Short Communication - Gynecology and Reproductive Endocrinology (2020) Volume 4, Issue 4
Early development of food preferences and healthy eating habits in infants and young children
The early development of taste and food pleasure plays a crucial role for children determining food and behavioural choices in adult age. Eating a variety of foods especially vegetables is essential to achieve adequate coverage of macro- and micronutrients. However, children’s vegetable consumption falls below current recommendations, highlighting the need to identify strategies that can successfully promote better acceptance of vegetables. Except for our innate liking of sweet foods, we learn sensory pleasure from food through our early eating experiences. Infants have a fine palate and more taste buds than adults when they are born. They have about 10,000 taste buds all around their tongues including at the roof of their mouths and the back and sides of the mouth. The flavours of what a mother eats while pregnant can reach the infant and help set up flavour preferences later on. From birth, infants can taste and smell foods, an experience that can take place through human milk as the food eaten by the mother influences the flavour of her milk, and thereby the child’s preference. Thus, preferences for specific flavours develops early, through milk-related flavour exposure, or even during pregnancy, allowing for an easier acceptance to new flavours and textures. Breastfeeding favors the acquisition of a taste for a variety of foods. At weaning, food preferences develop due to repeated exposure to a variety of foods especially vegetables and fruits. The persistence of these early influences seems to be long-lasting. Factors favouring the development of food acceptance at the beginning of complementary
feeding include, in particular, the role of early variety, repeated exposure, timing of introduction the foods, and the sensory properties (texture, taste and flavours). During the 3rd year of life, most children enter a neophobic phase, during which previously liked foods are no longer accepted and the introduction of new foods becomes difficult. However, habits of eating a variety of vegetables and foods acquired before the neophobic phase trace further on into childhood and early adulthood. Recently, experimental studies have reported promising interventions that increase acceptance of vegetables and new foods. The first, offering infants a high variety of vegetables at weaning, increased acceptance of new foods, including vegetables. The frequency of changes in vegetables was more effective than the number of solids and vegetables fed. The combination of breastfeeding and a wide variety of foods will product the greatest new food intake, persisting at later stages. The second, offering an initially disliked vegetable at 8 subsequent meals markedly increased acceptance for that vegetable. These effects have been shown to persist into childhood. This underlines the importance of promoting access to a variety of healthy foods (such as vegetables and fruits) in early childhood. In conclusions, early experiences with vegetable variety during weaning can impact food choice and preference into childhood, and parents should actively encourage their children to try new vegetables and foods. Parents should offer an initially disliked food about 8 times to promote the acceptance of healthy foods. The effects are long-lasting and provide the foundation for science-based nutrition recommendations to help parents promote healthy eating habits to their children.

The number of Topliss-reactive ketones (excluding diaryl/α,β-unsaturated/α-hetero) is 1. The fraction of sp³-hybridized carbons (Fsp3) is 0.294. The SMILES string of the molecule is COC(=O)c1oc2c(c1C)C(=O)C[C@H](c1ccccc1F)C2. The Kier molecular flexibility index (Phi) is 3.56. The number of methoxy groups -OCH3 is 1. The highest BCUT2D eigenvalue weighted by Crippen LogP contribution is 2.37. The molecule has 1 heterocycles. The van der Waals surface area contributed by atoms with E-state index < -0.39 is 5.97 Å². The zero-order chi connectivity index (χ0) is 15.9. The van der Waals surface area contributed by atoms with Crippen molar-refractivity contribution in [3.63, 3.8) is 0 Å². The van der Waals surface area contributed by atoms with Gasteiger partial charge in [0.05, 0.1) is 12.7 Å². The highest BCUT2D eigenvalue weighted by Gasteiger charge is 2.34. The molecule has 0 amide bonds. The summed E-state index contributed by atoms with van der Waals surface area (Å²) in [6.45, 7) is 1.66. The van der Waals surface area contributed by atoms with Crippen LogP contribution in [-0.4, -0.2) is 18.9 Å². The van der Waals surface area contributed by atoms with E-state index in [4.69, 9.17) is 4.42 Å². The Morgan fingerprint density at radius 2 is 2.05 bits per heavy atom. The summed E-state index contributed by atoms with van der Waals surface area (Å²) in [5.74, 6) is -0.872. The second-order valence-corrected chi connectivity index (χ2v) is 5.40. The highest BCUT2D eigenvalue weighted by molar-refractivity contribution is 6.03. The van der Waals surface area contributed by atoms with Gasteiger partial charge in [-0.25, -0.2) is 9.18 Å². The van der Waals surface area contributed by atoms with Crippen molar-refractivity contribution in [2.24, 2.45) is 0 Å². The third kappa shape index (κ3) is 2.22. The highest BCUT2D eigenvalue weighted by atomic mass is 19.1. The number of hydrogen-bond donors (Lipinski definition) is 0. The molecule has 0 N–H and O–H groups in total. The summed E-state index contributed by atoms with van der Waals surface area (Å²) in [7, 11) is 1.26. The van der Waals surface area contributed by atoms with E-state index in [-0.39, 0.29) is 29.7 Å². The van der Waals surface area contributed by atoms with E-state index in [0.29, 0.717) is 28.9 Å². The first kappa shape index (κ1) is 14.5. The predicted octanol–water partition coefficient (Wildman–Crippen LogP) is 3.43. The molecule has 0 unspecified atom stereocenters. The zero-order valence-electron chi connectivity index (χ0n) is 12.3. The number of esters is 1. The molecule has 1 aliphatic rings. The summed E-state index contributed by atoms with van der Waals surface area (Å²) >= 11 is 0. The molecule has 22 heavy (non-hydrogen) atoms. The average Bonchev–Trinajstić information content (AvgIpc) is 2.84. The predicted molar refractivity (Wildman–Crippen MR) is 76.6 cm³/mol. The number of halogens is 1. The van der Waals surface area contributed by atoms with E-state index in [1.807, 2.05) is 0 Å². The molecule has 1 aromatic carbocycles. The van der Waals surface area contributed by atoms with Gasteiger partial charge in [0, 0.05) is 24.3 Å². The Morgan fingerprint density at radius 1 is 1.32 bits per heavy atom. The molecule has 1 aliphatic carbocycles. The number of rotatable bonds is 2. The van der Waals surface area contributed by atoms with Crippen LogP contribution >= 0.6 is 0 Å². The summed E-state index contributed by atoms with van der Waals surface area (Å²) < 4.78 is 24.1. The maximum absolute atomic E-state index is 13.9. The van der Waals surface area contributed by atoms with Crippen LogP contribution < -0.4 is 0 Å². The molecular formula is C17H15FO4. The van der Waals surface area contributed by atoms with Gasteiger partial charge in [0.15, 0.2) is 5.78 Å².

Author(s): Andrea Maier-Noth
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